The upcoming general elections are slated to take place on Nov. 8. Here, in Southern Illinois, the 118th district state representative race will occur after the approval of a controversial redistricting plan.
The U.S. Census counts every resident in the United States. It is mandated by the U.S. Constitution to take place every 10 years. The controversy arises when not everyone in a specific geographic area has been accounted for during the surveying.
The community effects of completing a census survey have massive implications. For example, the government bases its allocation of federal funding in education, public health and transportation based on survey numbers.
The data is also used to determine the distribution of congressional seats to states. Specifically, the data is used to define legislative districts, school district assignment areas, and other important functional government areas.
So why does all of this matter to the 118th district? Before the 2020 redistricting cycle, the 118th district had more cities represented within its boundaries. However, today the district has been nearly shrunk in half. For example, the black community in East Saint Louis was divided into three separate districts under the new redistricting cycle: districts 112, 113 and 114.
The current redistricting cycle has led to several lawsuits alleging racial gerrymandering. That is a process in which district lines are drawn to prevent racial minorities from electing their preferred candidates. Although the 2020 redistricting cycle has been challenged in court, the district lines remain intact.
The Daily Egyptian reached out to candidates in the 118th district state representative race. On one side, you have Democratic candidate Van Ikner and on the other is Republican Paul Jacobs. While we were able to interview Mr. Ikner, Mr. Jacobs could not make himself available for an interview before our publication deadline, due to what his office referred to as prior commitments.
So, let’s provide you with a background of both candidates.
Ikner was initially born in Chicago and grew up there until he graduated from high school and moved to Southern Illinois. He was incarcerated for conspiracy to distribute marijuana, a non-violent offense in his younger years. After his state and federal jail stints, he committed to community activism and started a moving company with his family. Ikner has not had any further encounters with the law since then. He graduated from Southern Illinois University in 2019 on the same day as his son.
Ikner is a newcomer politician who began this path about a year ago when a friend suggested he consider running for office.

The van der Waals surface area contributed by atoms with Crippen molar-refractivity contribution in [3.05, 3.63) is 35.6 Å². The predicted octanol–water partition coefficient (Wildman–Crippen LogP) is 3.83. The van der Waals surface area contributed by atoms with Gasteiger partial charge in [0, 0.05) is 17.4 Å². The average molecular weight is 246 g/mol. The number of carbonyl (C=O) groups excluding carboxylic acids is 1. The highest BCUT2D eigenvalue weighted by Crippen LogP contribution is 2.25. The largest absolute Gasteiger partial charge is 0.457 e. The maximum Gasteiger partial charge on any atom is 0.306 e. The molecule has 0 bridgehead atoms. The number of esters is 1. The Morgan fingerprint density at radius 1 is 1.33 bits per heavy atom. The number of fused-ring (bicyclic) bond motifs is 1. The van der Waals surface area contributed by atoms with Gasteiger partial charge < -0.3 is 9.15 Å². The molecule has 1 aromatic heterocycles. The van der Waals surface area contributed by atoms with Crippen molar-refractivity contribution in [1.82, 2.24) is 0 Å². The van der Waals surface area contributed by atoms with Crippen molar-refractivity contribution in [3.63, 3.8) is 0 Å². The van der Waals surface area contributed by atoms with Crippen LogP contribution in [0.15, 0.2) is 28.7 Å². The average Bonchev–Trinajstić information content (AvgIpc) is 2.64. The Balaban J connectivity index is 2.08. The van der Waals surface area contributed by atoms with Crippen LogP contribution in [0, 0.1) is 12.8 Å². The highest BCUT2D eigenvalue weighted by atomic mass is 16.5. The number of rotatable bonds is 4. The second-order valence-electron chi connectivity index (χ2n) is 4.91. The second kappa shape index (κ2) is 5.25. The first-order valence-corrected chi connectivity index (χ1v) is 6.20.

“I hadn’t given it any real consideration, especially given the nuances about my experiences that sort of allowed me to disqualify myself early on,” he said. “I had to validate I am the person for this opportunity.”
On the other side of the race is incumbent State Representative Jacobs. He currently represents the 115th district and has been in the position for a year. He served in the U.S. Navy from 1965 to 1971. Jacobs received his doctorate of Optometry and owned an optometry practice in Southern Illinois for 41 years. He also founded the Von Jakob Winery in Alto Pass, from the ground up, 24 years ago.
Our attention now shifts back to the redistricting plan.
When asked about his thoughts on the changes for voters in district 118, Ikner said, “I think that not only made the district more competitive, but I think it is a better reflection of the people in the community. And it’s one of the main reasons I got involved because, for the first time, I feel we not only can compete, but we can win.”
Ikner also recognized the importance of having someone who can fully represent every constituent due to the recent district plan changes.
“If we don’t have a voice that reflects other voices in our community, how can we have a true, accurate perception of being able to be objective,” he said.
The opportunity for Ikner to work with everyone is essential to his candidacy.
“Regardless [of] if you’re a Republican, Democrat, Green or independent, I want an opportunity to represent all of us here in Southern Illinois. I want to bring people to the table to form a power structure that allows us to experience group economics and politics,” Ikner said.
As enthused as Ikner is about the elections within the district, he also recognizes the likely inaccuracy of the census results.
“We can never get an accurate picture of the census when we don’t have everybody participating,” he said.
Ikner said he knew COVID possibly impacted census involvement because, in the past, people were more willing to open their doors, but not during a global pandemic.
Lastly, Ikner implied middle-class constituents would be more willing to fill out a census than economically challenged locals.
“It’s the middle-class and well-off people who actually have time to think about the census. Most people in my neighborhood are trying to figure out how to pay the lights and are off to the food pantry,” he said.
Ikner does not oppose the approved redistricting plan. He views it as an opportunity to bring out more voters. If voters feel they are being unaccounted for, it will hopefully motivate them to vote, he said.
(Editor’s note: The Daily Egyptian will update this story should Rep. Jacobs decide to comment.)
Staff reporter Mannie Henderson can be reached at firstname.lastname@example.org
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September 17, 2022 at 08:34PM
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